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A comparison of prognostic significance of strong ion gap (SIG) with other acid-base markers in the critically ill: a cohort study

Overview of attention for article published in Journal of Intensive Care, June 2016
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  • In the top 25% of all research outputs scored by Altmetric
  • High Attention Score compared to outputs of the same age (86th percentile)

Mentioned by

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1 news outlet
twitter
6 tweeters

Citations

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26 Dimensions

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32 Mendeley
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Title
A comparison of prognostic significance of strong ion gap (SIG) with other acid-base markers in the critically ill: a cohort study
Published in
Journal of Intensive Care, June 2016
DOI 10.1186/s40560-016-0166-z
Pubmed ID
Authors

Kwok M. Ho, Norris S. H. Lan, Teresa A. Williams, Yusra Harahsheh, Andrew R. Chapman, Geoffrey J. Dobb, Sheldon Magder

Abstract

This cohort study compared the prognostic significance of strong ion gap (SIG) with other acid-base markers in the critically ill. The relationships between SIG, lactate, anion gap (AG), anion gap albumin-corrected (AG-corrected), base excess or strong ion difference-effective (SIDe), all obtained within the first hour of intensive care unit (ICU) admission, and the hospital mortality of 6878 patients were analysed. The prognostic significance of each acid-base marker, both alone and in combination with the Admission Mortality Prediction Model (MPM0 III) predicted mortality, were assessed by the area under the receiver operating characteristic curve (AUROC). Of the 6878 patients included in the study, 924 patients (13.4 %) died after ICU admission. Except for plasma chloride concentrations, all acid-base markers were significantly different between the survivors and non-survivors. SIG (with lactate: AUROC 0.631, confidence interval [CI] 0.611-0.652; without lactate: AUROC 0.521, 95 % CI 0.500-0.542) only had a modest ability to predict hospital mortality, and this was no better than using lactate concentration alone (AUROC 0.701, 95 % 0.682-0.721). Adding AG-corrected or SIG to a combination of lactate and MPM0 III predicted risks also did not substantially improve the latter's ability to differentiate between survivors and non-survivors. Arterial lactate concentrations explained about 11 % of the variability in the observed mortality, and it was more important than SIG (0.6 %) and SIDe (0.9 %) in predicting hospital mortality after adjusting for MPM0 III predicted risks. Lactate remained as the strongest predictor for mortality in a sensitivity multivariate analysis, allowing for non-linearity of all acid-base markers. The prognostic significance of SIG was modest and inferior to arterial lactate concentration for the critically ill. Lactate concentration should always be considered regardless whether physiological, base excess or physical-chemical approach is used to interpret acid-base disturbances in critically ill patients.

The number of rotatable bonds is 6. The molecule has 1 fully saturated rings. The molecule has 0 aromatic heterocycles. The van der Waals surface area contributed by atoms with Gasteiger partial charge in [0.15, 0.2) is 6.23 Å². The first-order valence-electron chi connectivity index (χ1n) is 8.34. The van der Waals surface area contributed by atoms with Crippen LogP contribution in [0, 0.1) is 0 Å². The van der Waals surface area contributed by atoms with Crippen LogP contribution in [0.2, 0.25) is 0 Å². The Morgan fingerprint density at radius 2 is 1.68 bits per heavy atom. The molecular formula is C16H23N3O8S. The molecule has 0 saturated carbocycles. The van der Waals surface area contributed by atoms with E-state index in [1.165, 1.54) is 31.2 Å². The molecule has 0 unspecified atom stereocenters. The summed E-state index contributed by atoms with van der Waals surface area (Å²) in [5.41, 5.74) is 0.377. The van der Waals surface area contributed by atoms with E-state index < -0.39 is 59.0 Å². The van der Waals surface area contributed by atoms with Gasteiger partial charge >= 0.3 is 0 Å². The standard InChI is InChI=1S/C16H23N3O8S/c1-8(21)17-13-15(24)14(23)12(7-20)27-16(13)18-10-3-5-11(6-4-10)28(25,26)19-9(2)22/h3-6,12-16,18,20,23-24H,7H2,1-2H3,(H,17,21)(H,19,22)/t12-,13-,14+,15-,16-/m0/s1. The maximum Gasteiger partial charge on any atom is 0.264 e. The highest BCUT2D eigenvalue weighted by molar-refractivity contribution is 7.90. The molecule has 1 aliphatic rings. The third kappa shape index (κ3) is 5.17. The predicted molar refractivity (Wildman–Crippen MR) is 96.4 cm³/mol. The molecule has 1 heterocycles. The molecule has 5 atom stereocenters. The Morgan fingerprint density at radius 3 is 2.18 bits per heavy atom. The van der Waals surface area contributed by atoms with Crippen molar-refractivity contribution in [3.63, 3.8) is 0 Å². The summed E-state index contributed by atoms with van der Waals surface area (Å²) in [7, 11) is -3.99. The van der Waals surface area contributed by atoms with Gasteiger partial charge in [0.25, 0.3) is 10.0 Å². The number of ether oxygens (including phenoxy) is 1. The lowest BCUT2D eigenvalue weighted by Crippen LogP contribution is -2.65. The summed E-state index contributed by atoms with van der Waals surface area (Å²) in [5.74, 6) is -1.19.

Twitter Demographics

The data shown below were collected from the profiles of 6 tweeters who shared this research output. Click here to find out more about how the information was compiled.

Mendeley readers

The data shown below were compiled from readership statistics for 32 Mendeley readers of this research output. Click here to see the associated Mendeley record.

Geographical breakdown

Country Count As %
Japan 1 3%
Unknown 31 97%

Demographic breakdown

Readers by professional status Count As %
Lecturer 4 13%
Researcher 4 13%
Other 3 9%
Student > Ph. D. Student 3 9%
Student > Master 3 9%
Other 9 28%
Unknown 6 19%
Readers by discipline Count As %
Medicine and Dentistry 19 59%
Nursing and Health Professions 2 6%
Pharmacology, Toxicology and Pharmaceutical Science 1 3%
Decision Sciences 1 3%
Engineering 1 3%
Other 0 0%
Unknown 8 25%

Attention Score in Context

This research output has an Altmetric Attention Score of 12. This is our high-level measure of the quality and quantity of online attention that it has received. This Attention Score, as well as the ranking and number of research outputs shown below, was calculated when the research output was last mentioned on 08 January 2020.
All research outputs
#1,984,780
of 18,880,385 outputs
Outputs from Journal of Intensive Care
#103
of 439 outputs
Outputs of similar age
#36,487
of 270,296 outputs
Outputs of similar age from Journal of Intensive Care
#1
of 1 outputs
Altmetric has tracked 18,880,385 research outputs across all sources so far. Compared to these this one has done well and is in the 89th percentile: it's in the top 25% of all research outputs ever tracked by Altmetric.
So far Altmetric has tracked 439 research outputs from this source. They typically receive a lot more attention than average, with a mean Attention Score of 10.5. This one has done well, scoring higher than 76% of its peers.
Older research outputs will score higher simply because they've had more time to accumulate mentions. To account for age we can compare this Altmetric Attention Score to the 270,296 tracked outputs that were published within six weeks on either side of this one in any source. This one has done well, scoring higher than 86% of its contemporaries.
We're also able to compare this research output to 1 others from the same source and published within six weeks on either side of this one. This one has scored higher than all of them